Given the other decisions and proposals of the General Assembly with regard to Christian marriage and the place of practising homosexuals in leadership, it seems that PCUSA has drifted away from its biblical and reformed roots. But some people have been pointing that out for many years.


biblefresh2011 will mark the 400th anniversary of the publication of the Authorised (King James) Version of the Bible. Already there are plans to celebrate that anniversary, not merely as a backward-looking, nostaglic exercise, but to show the continuing relevance of the Bible to modern life. In an initiative called biblefresh, Wycliffe Bible Translators, Scripture Union, The Bible Society and a number of other organisations are working together to affirm how the Bible can transform our lives, our churches, our communities and our world. It is a project that all Bible-believing churches should support.

I have been thinking about how our own congregation could participate in this initiative and how we could encourage more people to engage seriously with the truth of the Bible. Someone wrote on facebook recently that many Christians treat the Bible like the licence for a piece of new software. They scroll to the bottom and tick the “I Agree” button without ever reading it or realising the implications of their affirmation.

The belief in the authority of the Bible has been attacked consistently by unbelievers. What is surprising is that some of the attacks against the authority of the Bible are now coming from within evangelicalism. Al Mohler points out one of the recent developments in the debate on biblical inerrancy. He summarises the situation in his usual lucid way.

We now confront open calls to accept and affirm that there are indeed errors in the Bible. It is demanded that we accept the fact that the human authors of the Bible often erred because of their limited knowledge and erroneous assumptions about reality. We must, it is argued, abandon the claim that the Bible is a consistent whole. Rather, we are told to accept the claims that the human authors of Scripture were just plain wrong in some texts — even in texts that define God and his ways. We are told that some texts are just “down-right sinister or evil.”

And, note clearly, we are told that we must do this in order to save Evangelicalism from an intellectual disaster.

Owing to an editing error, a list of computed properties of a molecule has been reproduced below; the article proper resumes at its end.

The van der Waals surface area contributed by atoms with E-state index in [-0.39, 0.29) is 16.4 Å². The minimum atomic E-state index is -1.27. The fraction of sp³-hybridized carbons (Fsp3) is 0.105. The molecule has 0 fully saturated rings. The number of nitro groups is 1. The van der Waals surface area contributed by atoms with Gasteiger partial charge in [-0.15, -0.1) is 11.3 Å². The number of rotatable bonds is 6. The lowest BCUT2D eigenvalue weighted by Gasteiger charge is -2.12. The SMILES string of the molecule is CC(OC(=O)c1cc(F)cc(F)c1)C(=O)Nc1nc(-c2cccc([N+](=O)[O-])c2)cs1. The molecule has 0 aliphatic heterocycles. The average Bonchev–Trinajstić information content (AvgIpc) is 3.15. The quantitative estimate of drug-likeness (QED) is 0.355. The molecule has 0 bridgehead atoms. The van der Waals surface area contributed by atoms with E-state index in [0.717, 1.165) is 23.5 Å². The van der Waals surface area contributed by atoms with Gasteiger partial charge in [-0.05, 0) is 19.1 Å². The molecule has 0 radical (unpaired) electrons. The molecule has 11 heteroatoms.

Of course, accepting this demand amounts to a theological disaster of incalculable magnitude. Rarely has this been more apparent and undeniable. The rejection of the Bible’s inerrancy will please the evangelical revisionists, but it will rob the church of its secure knowledge that the Bible is indeed true, trustworthy and fully authoritative.

Mohler is repeating a call which was made many years ago. In his sermon on Ephesians 6:14 preached in Westminster Chapel, London in the 1960s, Dr Martyn Lloyd-Jones alerted the church to the implications of a diluted view of the authority of the Bible.

There can be no doubt whatsoever that all the troubles in the Church today, and most of the troubles in the world, are due to a departure from the authority of the Bible. And, alas, it was the Church herself that led in the so-called Higher Criticism that came from Germany just over a hundred years ago. Human philosophy took the place of revelation, man’s opinions were exalted and Church leaders talked about ‘the advance of knowledge and science’, and ‘the assured results’ of such knowledge. The Bible then became a book just like any other book, out-of-date in certain respects, wrong in other respects, and so on. It was no longer a book on which you could rely implicitly.

There is no question at all that the falling away, even in Church attendance, in this country is the direct consequence of the Higher Criticism. The man in the street says, ‘What do these Christians know? It is only their opinion, they are just perpetrating something that the real thinkers and scientists have long since seen through and have stopped considering’. Such is the attitude of the man in the street! He does not listen any longer, he has lost all interest. The whole situation is one of drift; and very largely, I say, it is the direct and immediate outcome of the doubt that has been cast by the Church herself upon her only real authority. Men’s opinions have taken the place of God’s truth, and the people in their need are turning to the cults, and are listening to any false authority that offers itself to them.